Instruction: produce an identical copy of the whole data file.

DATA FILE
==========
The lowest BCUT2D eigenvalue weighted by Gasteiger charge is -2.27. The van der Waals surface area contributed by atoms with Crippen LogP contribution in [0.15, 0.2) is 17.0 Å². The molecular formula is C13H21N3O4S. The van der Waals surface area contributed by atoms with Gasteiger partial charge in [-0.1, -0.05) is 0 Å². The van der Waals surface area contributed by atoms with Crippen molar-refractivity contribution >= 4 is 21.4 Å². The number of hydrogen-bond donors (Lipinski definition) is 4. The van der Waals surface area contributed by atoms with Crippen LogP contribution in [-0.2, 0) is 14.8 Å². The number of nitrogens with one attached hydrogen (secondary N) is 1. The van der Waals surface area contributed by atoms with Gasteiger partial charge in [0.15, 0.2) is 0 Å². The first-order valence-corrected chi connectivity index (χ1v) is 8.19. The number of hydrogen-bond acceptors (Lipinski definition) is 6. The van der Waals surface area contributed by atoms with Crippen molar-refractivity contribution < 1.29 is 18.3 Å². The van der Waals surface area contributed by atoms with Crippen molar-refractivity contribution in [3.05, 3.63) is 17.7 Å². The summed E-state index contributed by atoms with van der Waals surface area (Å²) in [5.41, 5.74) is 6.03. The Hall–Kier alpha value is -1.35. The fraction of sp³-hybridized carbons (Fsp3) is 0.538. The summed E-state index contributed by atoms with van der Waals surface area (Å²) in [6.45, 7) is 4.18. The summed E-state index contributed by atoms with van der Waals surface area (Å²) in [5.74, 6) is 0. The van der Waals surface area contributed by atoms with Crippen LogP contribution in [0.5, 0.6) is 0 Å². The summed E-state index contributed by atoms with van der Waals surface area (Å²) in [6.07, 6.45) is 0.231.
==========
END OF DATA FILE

The lowest BCUT2D eigenvalue weighted by Gasteiger charge is -2.27. The van der Waals surface area contributed by atoms with Crippen LogP contribution in [0.15, 0.2) is 17.0 Å². The molecular formula is C13H21N3O4S. The van der Waals surface area contributed by atoms with Gasteiger partial charge in [-0.1, -0.05) is 0 Å². The van der Waals surface area contributed by atoms with Crippen molar-refractivity contribution >= 4 is 21.4 Å². The number of hydrogen-bond donors (Lipinski definition) is 4. The van der Waals surface area contributed by atoms with Crippen LogP contribution in [-0.2, 0) is 14.8 Å². The number of nitrogens with one attached hydrogen (secondary N) is 1. The van der Waals surface area contributed by atoms with Gasteiger partial charge in [0.15, 0.2) is 0 Å². The first-order valence-corrected chi connectivity index (χ1v) is 8.19. The number of hydrogen-bond acceptors (Lipinski definition) is 6. The van der Waals surface area contributed by atoms with Crippen molar-refractivity contribution < 1.29 is 18.3 Å². The van der Waals surface area contributed by atoms with Crippen molar-refractivity contribution in [3.05, 3.63) is 17.7 Å². The summed E-state index contributed by atoms with van der Waals surface area (Å²) in [5.41, 5.74) is 6.03. The Hall–Kier alpha value is -1.35. The fraction of sp³-hybridized carbons (Fsp3) is 0.538. The summed E-state index contributed by atoms with van der Waals surface area (Å²) in [6.45, 7) is 4.18. The summed E-state index contributed by atoms with van der Waals surface area (Å²) in [5.74, 6) is 0. The van der Waals surface area contributed by atoms with Crippen LogP contribution in [0.5, 0.6) is 0 Å². The summed E-state index contributed by atoms with van der Waals surface area (Å²) in [6.07, 6.45) is 0.231.